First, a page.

“Well, Fannie, you sure are in a hurry.”
“How long before we know the oven temperature?” I asked turning the dial up to 400 degrees.
“We need to give it about twenty minutes to be sure.”
I set the timer and marched back and forth in front of the oven until my mother sent me to the laundry room to fold clothing.
I heard the tell tale ring of the timer and ran back into the kitchen. My mother and father arrived right behind me. I opened the oven door. A wave of heat poured over me. The thermometer read 360 degrees.
“Well that answers a lot of questions,” my mother said, “like why it always takes the pot roast an extra 30 minutes to cook.” Looking at me she said, “Fannie that probably explains why your cookies are falling, they’re undercooked.”
“Can this be fix?” I asked looking from my mother to my father hoping my baking days weren’t numbered.
“We can do one of two things,” my father said. “turn up the oven until it reaches 400 degrees or experiment with baking times. Let’s try turning up the temperature first.”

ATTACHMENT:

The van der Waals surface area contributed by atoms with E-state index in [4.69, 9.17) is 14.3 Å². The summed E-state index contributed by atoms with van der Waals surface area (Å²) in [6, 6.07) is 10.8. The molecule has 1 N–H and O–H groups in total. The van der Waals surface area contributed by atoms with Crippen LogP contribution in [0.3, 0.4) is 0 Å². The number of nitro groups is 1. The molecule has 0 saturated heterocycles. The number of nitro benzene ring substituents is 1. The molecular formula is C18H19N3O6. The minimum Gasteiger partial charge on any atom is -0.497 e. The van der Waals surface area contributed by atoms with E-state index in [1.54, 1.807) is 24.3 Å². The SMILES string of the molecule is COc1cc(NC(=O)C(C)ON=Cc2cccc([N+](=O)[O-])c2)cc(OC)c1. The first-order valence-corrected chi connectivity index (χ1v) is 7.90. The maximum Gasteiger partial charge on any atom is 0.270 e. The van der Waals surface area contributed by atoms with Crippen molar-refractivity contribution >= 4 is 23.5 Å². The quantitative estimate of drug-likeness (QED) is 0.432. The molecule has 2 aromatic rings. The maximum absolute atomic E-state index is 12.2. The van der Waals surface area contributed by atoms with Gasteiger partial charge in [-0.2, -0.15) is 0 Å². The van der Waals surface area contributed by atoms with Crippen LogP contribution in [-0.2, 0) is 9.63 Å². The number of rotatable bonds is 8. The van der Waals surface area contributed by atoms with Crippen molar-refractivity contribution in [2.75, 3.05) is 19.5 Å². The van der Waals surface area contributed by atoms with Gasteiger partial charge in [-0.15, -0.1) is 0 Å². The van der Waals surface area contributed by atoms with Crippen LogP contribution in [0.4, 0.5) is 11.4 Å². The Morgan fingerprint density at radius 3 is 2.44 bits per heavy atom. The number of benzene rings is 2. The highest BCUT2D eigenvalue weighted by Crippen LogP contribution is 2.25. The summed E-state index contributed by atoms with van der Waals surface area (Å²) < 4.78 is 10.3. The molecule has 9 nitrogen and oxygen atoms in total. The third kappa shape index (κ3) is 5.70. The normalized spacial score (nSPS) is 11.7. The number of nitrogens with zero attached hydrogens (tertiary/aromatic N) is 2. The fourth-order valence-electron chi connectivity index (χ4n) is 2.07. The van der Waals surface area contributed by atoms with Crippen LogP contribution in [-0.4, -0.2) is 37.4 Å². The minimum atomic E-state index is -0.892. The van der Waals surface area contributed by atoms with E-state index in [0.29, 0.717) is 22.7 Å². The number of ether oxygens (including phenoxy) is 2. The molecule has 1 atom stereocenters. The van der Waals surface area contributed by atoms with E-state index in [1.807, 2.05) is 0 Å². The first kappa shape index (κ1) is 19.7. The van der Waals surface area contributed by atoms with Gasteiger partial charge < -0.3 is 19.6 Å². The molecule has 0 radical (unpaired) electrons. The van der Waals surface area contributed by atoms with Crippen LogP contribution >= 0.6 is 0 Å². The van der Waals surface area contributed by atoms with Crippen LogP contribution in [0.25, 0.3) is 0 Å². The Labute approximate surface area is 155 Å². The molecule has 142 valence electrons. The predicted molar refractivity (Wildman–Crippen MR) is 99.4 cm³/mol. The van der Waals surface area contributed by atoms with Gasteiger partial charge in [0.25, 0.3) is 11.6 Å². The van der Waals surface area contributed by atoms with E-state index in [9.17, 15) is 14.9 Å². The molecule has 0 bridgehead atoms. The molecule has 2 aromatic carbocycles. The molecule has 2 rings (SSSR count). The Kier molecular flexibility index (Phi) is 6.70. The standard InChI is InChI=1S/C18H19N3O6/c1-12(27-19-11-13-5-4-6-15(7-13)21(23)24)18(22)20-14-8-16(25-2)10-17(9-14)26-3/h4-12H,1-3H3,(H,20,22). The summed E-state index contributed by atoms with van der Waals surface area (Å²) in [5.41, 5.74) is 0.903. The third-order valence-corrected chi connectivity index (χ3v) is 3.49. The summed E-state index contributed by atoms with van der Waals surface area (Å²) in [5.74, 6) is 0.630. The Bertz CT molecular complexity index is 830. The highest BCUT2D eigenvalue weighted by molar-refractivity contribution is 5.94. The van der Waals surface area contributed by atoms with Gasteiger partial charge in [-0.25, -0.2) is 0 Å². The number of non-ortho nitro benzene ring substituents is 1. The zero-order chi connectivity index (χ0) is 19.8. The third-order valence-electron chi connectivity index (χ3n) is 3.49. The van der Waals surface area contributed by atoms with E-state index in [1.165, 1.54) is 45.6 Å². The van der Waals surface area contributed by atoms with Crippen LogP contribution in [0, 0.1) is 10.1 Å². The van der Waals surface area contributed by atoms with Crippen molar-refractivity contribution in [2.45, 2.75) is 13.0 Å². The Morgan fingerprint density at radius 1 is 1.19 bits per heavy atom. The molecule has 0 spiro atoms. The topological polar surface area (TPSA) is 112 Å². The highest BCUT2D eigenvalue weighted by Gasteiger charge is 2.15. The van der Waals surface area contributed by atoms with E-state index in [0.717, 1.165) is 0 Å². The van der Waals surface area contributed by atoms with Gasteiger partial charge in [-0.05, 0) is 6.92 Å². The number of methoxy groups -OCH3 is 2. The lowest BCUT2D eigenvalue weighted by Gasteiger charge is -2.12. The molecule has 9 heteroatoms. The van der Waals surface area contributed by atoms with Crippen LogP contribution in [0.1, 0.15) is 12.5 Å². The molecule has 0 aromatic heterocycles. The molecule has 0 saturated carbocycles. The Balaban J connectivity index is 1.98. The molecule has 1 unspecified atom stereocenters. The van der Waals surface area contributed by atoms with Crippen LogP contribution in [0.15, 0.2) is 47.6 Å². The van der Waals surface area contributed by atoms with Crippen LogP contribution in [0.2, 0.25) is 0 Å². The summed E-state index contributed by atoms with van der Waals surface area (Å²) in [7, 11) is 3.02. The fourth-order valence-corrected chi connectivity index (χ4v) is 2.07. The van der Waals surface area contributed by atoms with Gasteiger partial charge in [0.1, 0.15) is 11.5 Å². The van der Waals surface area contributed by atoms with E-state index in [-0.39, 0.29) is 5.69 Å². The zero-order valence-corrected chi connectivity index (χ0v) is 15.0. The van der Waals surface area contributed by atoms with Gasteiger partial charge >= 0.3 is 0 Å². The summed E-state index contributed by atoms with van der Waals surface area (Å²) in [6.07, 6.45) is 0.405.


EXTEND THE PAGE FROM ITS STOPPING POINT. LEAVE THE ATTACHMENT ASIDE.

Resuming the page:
We turned the temperature up 20 degrees at a time. When we reached 480 on the dial we over shot our mark. Dad turned it down a smidgen. We waited. The thermometer read 400 degrees ten minutes later. Using a permanent marker he drew a line on the dial and wrote 400.
“Mom, may I make some cookies before dinner?”
“Sure, I’m dying to see what these cookies are supposed to look like,” she said.
Thirty minutes later I pulled the first batch of Snickerdoodles from the oven. The perfectly domed cookies waited until I put the baking sheet on the cooling rack before they fell like a soufflé.
“I tried twenty-eight different recipes over the last ten years, and every one fell,” I said.
“So what was the solution to your Snickerdoodle impairment?” she asked her blue eyes dancing.
“I watched an episode of America’s Test Kitchen. They were baking bread and stressed the importance of weighing flour for recipes because of the inconsistency between dry measure cups.”
“And what happened?” Clarissa asked before drinking her milk.
“Using my heirloom measuring cup, I measured a cup of flour and poured it onto my scale,” I said laughing. “A cup of All Purpose Flour is supposed to weigh 5 ounces. My cup of flour weighed 3.75 ounces. There wasn’t enough flour to support the other ingredients. It was like wearing the wrong bra and not knowing it.”